For the last few months, Coast Salish master artist Luke Marston, has been working diligently on completing NIȽ TU,O ’s dugout cedar canoe.

Shown above, children and adults work together to move the canoe inside

As a foundational element of NIȽ TU,O ’s regular culture camps, children affiliated with NIȽ TU,O have had the opportunity to take part in the many phases that go into the creation of a traditional Coast Salish carved cedar canoe.

From selecting and blessing the log, to painstakingly adzing out the inside and carving the outside, to completing the prow, and finally painting the canoe in its entirety, this enormous project is nearing completion.

As such, NIȽ TU,O staff and children, youth (with staff or caregivers) are invited to go to Kulleet Bay to visit Luke’s workshop to view this living work of art before its painted and paddled in the ocean.

Shares Leslie-Ann Paige, “As we move into April, the focus will be on designing and painting the canoe. Luke has been working closely with Coast Salish master artist Doug LaFortune, who is from Tsawout First Nation, on the design and story of the canoe, which will be rooted in the W̱SÁNEĆ flood story.”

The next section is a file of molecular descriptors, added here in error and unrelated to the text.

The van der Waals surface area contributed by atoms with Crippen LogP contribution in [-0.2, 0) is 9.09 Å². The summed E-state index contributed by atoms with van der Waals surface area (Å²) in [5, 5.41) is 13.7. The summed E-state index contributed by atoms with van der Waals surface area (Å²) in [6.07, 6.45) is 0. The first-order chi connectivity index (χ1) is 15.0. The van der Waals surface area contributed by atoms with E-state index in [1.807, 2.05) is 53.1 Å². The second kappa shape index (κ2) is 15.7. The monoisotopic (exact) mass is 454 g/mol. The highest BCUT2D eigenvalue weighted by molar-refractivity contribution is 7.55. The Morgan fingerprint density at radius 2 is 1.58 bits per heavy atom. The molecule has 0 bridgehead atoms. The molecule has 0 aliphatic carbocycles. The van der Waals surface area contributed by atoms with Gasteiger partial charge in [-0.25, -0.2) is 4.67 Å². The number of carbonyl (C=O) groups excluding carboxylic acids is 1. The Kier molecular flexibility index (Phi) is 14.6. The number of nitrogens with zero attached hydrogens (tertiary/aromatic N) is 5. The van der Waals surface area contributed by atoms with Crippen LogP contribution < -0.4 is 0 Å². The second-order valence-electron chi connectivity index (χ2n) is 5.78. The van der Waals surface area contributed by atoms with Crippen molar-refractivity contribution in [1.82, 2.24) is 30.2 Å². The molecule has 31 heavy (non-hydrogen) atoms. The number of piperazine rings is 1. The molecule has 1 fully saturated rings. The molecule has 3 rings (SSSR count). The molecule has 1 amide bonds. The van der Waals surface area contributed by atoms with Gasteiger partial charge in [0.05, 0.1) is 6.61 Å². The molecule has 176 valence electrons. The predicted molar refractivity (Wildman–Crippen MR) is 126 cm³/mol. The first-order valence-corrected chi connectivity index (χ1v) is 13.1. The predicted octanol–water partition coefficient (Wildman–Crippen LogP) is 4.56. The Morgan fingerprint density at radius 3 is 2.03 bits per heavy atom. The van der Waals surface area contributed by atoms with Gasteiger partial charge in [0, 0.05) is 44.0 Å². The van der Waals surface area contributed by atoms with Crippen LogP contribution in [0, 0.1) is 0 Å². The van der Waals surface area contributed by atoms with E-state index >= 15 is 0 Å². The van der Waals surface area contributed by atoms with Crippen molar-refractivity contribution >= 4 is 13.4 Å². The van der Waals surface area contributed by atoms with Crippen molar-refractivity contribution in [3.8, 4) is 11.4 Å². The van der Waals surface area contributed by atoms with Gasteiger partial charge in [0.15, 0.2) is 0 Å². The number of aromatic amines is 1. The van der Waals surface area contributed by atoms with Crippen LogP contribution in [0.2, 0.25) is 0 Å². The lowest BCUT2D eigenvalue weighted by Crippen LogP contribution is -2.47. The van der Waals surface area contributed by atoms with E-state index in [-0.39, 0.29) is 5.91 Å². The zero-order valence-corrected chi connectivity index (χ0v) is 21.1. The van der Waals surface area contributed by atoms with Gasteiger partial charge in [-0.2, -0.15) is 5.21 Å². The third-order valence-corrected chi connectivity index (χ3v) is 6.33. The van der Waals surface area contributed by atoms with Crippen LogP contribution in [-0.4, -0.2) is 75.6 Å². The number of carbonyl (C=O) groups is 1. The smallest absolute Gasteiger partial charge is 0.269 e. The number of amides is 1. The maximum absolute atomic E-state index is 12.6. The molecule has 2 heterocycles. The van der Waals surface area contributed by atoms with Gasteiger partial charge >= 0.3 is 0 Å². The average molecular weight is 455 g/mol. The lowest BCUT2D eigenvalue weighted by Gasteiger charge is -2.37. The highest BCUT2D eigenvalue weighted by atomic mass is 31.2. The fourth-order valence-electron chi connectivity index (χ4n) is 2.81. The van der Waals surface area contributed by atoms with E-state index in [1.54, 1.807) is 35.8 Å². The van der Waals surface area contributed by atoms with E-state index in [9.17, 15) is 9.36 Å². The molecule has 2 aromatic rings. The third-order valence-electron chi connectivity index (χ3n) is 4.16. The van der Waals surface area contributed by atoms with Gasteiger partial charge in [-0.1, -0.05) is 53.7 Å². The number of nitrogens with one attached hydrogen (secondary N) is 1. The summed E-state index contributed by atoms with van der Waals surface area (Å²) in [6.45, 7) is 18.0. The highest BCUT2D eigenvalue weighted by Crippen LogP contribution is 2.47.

Shown above: pictures of Luke Marston working on the dugout canoe and sharing his knowledge with NIȽ TU,O staff and children from the communities.

There are only three dates remaining where Luke will be available to visit and answer questions, prior to the anticipated completion date of May 16. NIȽ TU,O clients are welcome to mark your calendars for the following dates and connect with your NIȽ TU,O worker to arrange your visit.

NIȽ TU,O Staff, Children and Youth days at Luke’s shop in Kulleet Bay:

  • Friday April 15th, 2022
  • Friday April 29th, 2022
  • Friday May 13th, 2022

Shares Katharina Stocker, “Providing the opportunity for the children and families we serve to have direct, hands-on experience in creating a carved traditional canoe is something we are very proud of.” Stocker continues, “The foundations of the work we do are rooted in Coast Salish culture, and having our own canoes will ensure the children can better access land and sea-based teachings.”